Nurses to take 'radical action' over staff crisis
Nurse's will launch a "radical action campaign" next week in response to the understaffing crisis which is set to see hospital beds closed as the winter trolley gridlock worsens.
In a letter to union members, head of the Irish Nurses and Midwives Organisation (INMO) Liam Doran said it was clear, following weeks of consultation meetings across the country, that strong action was now needed to protect their "practice, staffing levels and their overall welfare".
A meeting of the union's executive early next week is expected to give the go-ahead to ballot nurses, asking for a mandate to start industrial action if beds and other community services are not closed or curtailed to match the number of nurses to cater to them safely.
Initially, this would see nurses refuse to be redeployed, to provide cross-cover in the community for public health nurse duties or to do overtime.
Nurses have warned that with so many jobs now vacant, existing staff are faced with intolerable workloads and patient care is compromised.
The action will put pressure on Health Minister Simon Harris to introduce special incentive measures to recruit and retain nurses.
Nurses recently won two key concessions, including the reintroduction of a time plus one-sixth premium payment for hours worked in acute hospitals between 6pm and 8pm.
They also got the restoration of incremental credit for graduate nurses from 2011-2015 which is worth around €1,500 annually with effect from January.
However, these are unlikely to be enough to dampen the anger and frustration of existing staff nurses or lead to any dramatic improvement in recruitment and retention.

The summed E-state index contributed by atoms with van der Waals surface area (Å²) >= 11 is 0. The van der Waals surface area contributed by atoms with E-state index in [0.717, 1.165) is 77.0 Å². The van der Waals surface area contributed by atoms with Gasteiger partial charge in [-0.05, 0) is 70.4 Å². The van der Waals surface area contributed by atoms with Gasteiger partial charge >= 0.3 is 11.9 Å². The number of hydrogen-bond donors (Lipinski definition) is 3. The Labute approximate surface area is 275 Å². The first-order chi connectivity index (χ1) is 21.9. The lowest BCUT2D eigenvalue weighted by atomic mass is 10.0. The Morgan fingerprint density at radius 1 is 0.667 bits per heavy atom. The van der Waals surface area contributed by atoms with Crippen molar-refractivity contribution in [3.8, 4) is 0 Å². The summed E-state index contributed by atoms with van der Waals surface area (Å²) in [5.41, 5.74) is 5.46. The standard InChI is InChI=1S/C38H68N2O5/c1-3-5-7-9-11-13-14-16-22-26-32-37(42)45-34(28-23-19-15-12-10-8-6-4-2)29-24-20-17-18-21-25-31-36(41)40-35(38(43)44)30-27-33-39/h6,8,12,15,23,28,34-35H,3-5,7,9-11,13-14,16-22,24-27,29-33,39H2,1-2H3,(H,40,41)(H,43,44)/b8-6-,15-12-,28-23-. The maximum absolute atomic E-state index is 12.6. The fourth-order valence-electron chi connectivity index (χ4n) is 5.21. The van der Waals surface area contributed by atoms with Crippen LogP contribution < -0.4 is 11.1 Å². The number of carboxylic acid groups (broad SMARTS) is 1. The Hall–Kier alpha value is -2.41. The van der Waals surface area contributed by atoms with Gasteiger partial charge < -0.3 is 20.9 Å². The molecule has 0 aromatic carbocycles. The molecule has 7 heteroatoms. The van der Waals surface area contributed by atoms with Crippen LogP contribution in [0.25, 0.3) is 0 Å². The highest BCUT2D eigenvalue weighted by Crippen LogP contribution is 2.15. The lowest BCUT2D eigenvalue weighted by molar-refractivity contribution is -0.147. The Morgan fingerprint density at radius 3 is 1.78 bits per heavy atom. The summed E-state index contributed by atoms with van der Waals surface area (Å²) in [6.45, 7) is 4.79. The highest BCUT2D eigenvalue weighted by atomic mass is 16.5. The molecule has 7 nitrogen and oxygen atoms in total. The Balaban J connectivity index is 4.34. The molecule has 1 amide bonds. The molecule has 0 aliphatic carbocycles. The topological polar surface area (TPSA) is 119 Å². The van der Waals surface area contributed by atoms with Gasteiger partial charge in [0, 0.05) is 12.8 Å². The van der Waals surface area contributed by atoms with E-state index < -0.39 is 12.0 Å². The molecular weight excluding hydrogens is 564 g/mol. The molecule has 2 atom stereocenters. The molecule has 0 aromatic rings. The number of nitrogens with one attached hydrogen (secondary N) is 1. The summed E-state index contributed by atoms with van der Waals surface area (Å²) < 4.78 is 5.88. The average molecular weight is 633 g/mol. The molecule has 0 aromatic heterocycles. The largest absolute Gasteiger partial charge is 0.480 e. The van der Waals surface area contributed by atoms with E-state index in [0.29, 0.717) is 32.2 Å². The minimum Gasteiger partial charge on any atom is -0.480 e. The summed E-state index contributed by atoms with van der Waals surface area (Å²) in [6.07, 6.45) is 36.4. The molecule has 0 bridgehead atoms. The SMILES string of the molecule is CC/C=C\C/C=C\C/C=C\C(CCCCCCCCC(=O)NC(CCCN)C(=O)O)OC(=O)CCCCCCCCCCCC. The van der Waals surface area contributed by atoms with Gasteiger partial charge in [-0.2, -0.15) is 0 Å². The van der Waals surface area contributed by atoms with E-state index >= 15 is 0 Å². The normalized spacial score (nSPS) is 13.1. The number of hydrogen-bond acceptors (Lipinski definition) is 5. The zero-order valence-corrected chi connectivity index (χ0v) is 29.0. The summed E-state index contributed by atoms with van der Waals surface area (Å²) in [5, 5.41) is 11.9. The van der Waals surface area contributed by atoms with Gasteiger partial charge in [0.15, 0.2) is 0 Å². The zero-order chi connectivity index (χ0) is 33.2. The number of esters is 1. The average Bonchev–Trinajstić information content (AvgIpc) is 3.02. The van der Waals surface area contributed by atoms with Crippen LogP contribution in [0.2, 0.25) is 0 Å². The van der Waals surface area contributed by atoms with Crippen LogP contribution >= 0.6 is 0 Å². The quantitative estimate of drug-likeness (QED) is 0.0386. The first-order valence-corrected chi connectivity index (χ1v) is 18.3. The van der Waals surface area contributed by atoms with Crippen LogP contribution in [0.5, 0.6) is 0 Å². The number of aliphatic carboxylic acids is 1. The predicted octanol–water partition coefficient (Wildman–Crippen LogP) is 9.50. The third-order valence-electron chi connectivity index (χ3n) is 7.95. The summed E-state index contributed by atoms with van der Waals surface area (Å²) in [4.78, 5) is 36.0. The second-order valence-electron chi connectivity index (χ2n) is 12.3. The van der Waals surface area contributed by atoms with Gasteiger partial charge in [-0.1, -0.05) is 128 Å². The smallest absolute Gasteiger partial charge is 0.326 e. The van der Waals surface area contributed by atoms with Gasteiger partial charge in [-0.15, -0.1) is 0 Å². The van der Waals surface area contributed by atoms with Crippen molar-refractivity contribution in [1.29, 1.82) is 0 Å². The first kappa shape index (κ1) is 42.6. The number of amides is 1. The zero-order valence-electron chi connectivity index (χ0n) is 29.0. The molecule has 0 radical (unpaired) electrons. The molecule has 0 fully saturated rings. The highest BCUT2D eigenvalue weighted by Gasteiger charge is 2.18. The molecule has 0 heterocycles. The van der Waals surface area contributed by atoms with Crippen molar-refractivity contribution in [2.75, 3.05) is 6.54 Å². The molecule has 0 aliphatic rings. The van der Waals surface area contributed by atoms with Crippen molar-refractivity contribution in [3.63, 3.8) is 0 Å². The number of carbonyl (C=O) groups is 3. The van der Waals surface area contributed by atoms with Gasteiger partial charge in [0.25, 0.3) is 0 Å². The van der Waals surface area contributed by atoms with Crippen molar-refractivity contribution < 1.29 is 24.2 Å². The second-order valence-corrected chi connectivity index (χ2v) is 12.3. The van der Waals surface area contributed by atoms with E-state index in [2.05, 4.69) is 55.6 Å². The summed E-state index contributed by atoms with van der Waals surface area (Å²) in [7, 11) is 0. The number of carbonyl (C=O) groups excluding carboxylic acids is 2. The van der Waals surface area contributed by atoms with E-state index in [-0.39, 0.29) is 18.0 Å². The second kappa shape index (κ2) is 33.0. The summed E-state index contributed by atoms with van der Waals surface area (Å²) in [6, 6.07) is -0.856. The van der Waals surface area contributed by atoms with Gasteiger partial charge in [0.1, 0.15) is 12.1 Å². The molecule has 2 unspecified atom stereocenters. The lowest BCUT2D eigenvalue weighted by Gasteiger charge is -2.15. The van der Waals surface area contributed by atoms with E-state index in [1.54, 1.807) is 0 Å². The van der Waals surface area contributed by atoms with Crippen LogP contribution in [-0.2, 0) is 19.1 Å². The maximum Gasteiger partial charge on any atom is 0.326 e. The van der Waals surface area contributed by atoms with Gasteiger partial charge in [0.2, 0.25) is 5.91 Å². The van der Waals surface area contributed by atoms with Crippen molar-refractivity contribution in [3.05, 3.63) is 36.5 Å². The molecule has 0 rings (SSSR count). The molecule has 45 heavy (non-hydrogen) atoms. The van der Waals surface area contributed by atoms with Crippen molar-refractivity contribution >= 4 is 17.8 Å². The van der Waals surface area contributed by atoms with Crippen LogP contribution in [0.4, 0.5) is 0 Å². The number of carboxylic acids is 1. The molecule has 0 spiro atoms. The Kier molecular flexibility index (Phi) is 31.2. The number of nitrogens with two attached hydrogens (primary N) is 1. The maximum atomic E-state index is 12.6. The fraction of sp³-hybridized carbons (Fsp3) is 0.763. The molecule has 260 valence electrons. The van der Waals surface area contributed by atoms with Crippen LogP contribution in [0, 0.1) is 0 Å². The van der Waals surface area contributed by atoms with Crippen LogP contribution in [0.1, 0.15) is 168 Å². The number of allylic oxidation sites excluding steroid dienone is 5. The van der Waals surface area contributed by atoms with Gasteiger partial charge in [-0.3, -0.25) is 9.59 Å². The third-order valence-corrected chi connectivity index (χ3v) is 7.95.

Already, University Hospital Waterford has had to close 10 inpatient beds because of a shortage of 25 nurses.
This action is set to be repeated in other hospitals in the coming weeks, putting pressure on emergency departments.
There were 453 patients on trolleys waiting for a bed yesterday with hospitals in Drogheda, South Tipperary and Limerick among the worst hit.
Meanwhile, Fianna Fáil spokesman on health Billy Kelleher obtained information from the HSE that Temple Street Children's Hospital has had to curtail its surgery providing cochlear implants to children with hearing difficulties because it does not have enough theatre nurses.
Mr Kelleher was told in a parliamentary reply that it has had to implement rolling theatre closures because of the problems faced in attracting and retaining nurses. He warned: "Any delays in these children receiving their procedures can be very damaging to their future speech and hearing.
"Having procedures cancelled in our public hospitals for young children cannot be deemed acceptable by the HSE and the minister."